Simon Singh, in Big Bang, presents a history of cosmological investigation from Babylonian times to the present day. The Big Bang model has been a spectacular success at describing the universe we live in and, according to Simon Singh, it's the most important discovery of all time.
Although Simon Singh's Big Bang mentions the most recent cosmological ideas, like dark matter and inflation, it focuses on the standard Big Bang model that has been accepted since the 1960s. The reader is thereby given a full account of the theory that astronomers today think, almost certainly, describes the large-scale structure of our universe from the first few fractions of a second to billions of years in the future.
Big Bang starts with a detailed look at Ancient Greek cosmology, and how it emerged from mythology. It includes a detailed account of how Eratosthenes calculated basic parameters like the circumference of the earth, diameter of the moon and the distances to the Moon and Sun. Simon Singh gives a wonderful account of how these were calculated, using crystal-clear prose and well chosen diagrams. But he doesn't gloss over the details, he shows you exactly how to calculate these parameters yourself, using basic school geometry. Simon Singh's account reveals the full glory of Greek astronomy, which cast off explanations based on gods and myths and replaced them with scientific models.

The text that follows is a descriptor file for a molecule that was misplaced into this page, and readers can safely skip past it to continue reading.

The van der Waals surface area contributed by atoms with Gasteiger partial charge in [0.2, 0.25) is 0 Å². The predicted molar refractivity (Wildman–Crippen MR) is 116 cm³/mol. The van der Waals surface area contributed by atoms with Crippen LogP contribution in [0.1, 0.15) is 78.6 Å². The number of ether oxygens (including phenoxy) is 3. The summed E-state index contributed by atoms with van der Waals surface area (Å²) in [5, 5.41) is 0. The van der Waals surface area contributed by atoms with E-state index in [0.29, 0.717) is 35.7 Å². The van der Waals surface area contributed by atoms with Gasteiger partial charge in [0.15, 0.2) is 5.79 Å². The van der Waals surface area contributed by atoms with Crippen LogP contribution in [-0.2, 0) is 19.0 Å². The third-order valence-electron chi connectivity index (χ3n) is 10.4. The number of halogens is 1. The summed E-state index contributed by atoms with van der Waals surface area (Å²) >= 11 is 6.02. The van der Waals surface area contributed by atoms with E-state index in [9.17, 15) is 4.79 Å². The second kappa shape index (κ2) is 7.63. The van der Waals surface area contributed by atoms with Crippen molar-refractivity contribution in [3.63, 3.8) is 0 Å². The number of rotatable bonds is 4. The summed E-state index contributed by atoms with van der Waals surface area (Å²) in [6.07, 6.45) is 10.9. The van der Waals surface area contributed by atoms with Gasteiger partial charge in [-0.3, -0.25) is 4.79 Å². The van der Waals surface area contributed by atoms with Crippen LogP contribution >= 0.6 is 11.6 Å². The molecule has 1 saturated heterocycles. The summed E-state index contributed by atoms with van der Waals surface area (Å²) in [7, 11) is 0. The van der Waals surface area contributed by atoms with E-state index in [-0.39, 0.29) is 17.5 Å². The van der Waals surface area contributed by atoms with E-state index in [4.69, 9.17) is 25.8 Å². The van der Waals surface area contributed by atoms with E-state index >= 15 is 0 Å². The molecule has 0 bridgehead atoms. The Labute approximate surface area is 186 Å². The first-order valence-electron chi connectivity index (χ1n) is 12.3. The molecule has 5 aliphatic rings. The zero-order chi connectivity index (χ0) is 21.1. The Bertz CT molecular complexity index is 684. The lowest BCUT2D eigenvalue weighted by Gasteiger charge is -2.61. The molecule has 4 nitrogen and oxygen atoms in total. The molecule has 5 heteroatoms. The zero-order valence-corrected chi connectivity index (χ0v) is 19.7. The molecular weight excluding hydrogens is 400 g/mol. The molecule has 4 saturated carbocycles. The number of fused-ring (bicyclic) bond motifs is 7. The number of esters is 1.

The inaccuracies of the Ancient Greek models became embedded in Western Culture for 1300 years until Copernicus, Galileo and Newton corrected them. But they also produced a faulty model of cosmology. This model consisted of an infinite universe of stars held together by Newton's universal law of gravitation. It lasted until the twentieth century, when the Big Bang model began to usurp it. Simon Singh goes into fascinating detail about how cosmology developed throughout the period between Newton and Einstein. This is useful scene setting for his account of the Big Bang model, which was a twentieth century development.